For the unexpected listener they've already being ruined. Spoiled almost to excess. But there's more as a man once said. If Hammond Organ played by Kim with long held notes and then speedy hand sweeps across the keys wasn't enough to further confirm the genius of keyboardists then a drummer and two percussionists gave their union something to cheer about. Again, not rudely, vying with each for some sort of stick and drum supremacy. Surely your parsnips are being well buttered. From top to bottom. The sight of Ray, waiting, like a recently released creature back in to the wild to pounce after teasing JM to join him in a duel of whatever weapons of battery they could lay their hands on. As the 'fight' continued the 'peacemaker' in the form of Nigel stepped in to clear the floor for Elton to regain supremacy of all who are beholding to him to close out the contest.
Who needs Game of Thrones when you can play this.
In case you are wondering how this was all held together then Matt deserves our hats doffed to his, never lifting finger without just cause. His changes at times were constant and unforgiving; driven by a desire to keep piano and all and sundry behind him in reasonable check. More than reasonable, down right outstanding.
FFF/LLB. Jeepers. The slow burning then gradual intensifying lead in with genuinely realistic thunder and lightning, vibrations at no extra cost, giving way to a more familiar intro expertly performed with all the correct pauses and increasing flourishes brought forth in a sea of foggy mist. To be quickly burned off by JJ's GYBR custom guitar. Davey may not be here but he was somewhere remotely projecting himself. His characteristic licks were present and true.
Burn Down The Mission rest assured was a triumph too. But the visuals on the outro drew gasps from us all as they appeared. It's an old cliche that Elton set the 'piano on fire' but this time it did happen. I saw the flashes of flame. I felt the heat of the flames. My face is not naturally this red. I love that smell in the night time...
If ever a section of spoken word required a place mat on the set list lineup it's this one before Believe. Unscripted, and off the cuff, to the point and spoken with honesty and heartfelt feeling. It summoned several interjections of applause. Nothing said would make anybody present feel uncomfortable. Those outside who need to hear it certainly need to hear it. When Elton thanked Ireland for our loyalty, our support all of the time he got a response that is only reserved in this country for winning and winners.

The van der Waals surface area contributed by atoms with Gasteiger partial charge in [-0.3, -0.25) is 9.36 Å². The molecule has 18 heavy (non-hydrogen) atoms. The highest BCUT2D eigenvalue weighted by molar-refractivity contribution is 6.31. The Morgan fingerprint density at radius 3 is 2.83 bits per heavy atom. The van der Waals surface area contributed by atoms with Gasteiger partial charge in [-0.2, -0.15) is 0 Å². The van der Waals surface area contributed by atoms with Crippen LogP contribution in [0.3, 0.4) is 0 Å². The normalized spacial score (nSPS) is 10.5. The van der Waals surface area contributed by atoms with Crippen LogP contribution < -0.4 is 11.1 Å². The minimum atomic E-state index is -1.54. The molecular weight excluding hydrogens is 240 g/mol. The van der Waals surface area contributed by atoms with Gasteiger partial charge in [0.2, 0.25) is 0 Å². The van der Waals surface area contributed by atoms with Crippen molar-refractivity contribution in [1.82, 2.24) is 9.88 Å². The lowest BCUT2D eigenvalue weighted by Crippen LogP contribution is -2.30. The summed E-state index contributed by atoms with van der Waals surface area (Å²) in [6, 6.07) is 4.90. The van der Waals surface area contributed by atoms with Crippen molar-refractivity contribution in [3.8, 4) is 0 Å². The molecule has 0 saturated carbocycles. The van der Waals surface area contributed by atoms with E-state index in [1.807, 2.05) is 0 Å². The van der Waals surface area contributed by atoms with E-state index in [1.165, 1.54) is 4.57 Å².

We sung Olé Olé Olé to him.
If that weren't enough he played it back on piano. Where do you go from here? Do Believe as if Elton's life, as if ours, and most certainly as if the lives of those of some who featured in the accompanying film clip depended on it. Close to the truth if truth be known.
From Sad Songs onwards seats were not required at the venue. The beacon moment of the 'rock out' segment was Saturday Night on night two. The sound was loud and proud (as it was on both nights, all of the time). But at times on the chorus I had difficulty hearing Elton and the band. It was if the crowd were hypnotized and the voices unberchanted 'Saturday' as if it were a cure for something. A boom heralded a twofold attack from the air and ground. Firstly a ticker tape shower in tandem with JJ soloing with titanic gusto.
And that seemed to be it. A final group bow and ships sailed off the stage. A final or false sunset? The long, almost inordinate duration of the gap seem to lure some people in to thinking the show was over.
It will never end.
If DLTS on night one was a faithful and trustworthy crowd participation, an audition possibly, then Your Song on night two was the award winner. Elton's brief pause during it was way better than buzzers pressed or seats swiveled.
And now we must confront GYBR. Not the song but it's (re)placement and its context. As I said on the Rocketman review old songs can now have new meanings. The context as regards the songs future significance had been altered. We won't dwell too much on the 'Farewell' aspect of proceedings, there is no last nor no first. It's a continuous Circle Of Life of continuous rebirth and regrowth.
Elton may have gone up the Eltonvator and walked casually off along the ‘Road’ but he's merely going over there. Just out of sight but still in the area.
His music hasn't gone away, you know.
To acknowledge if this indeed my last show is to close a door that still has some Passengers to board. There's some while to go before we can truly say This Train Don't Stop There Anymore...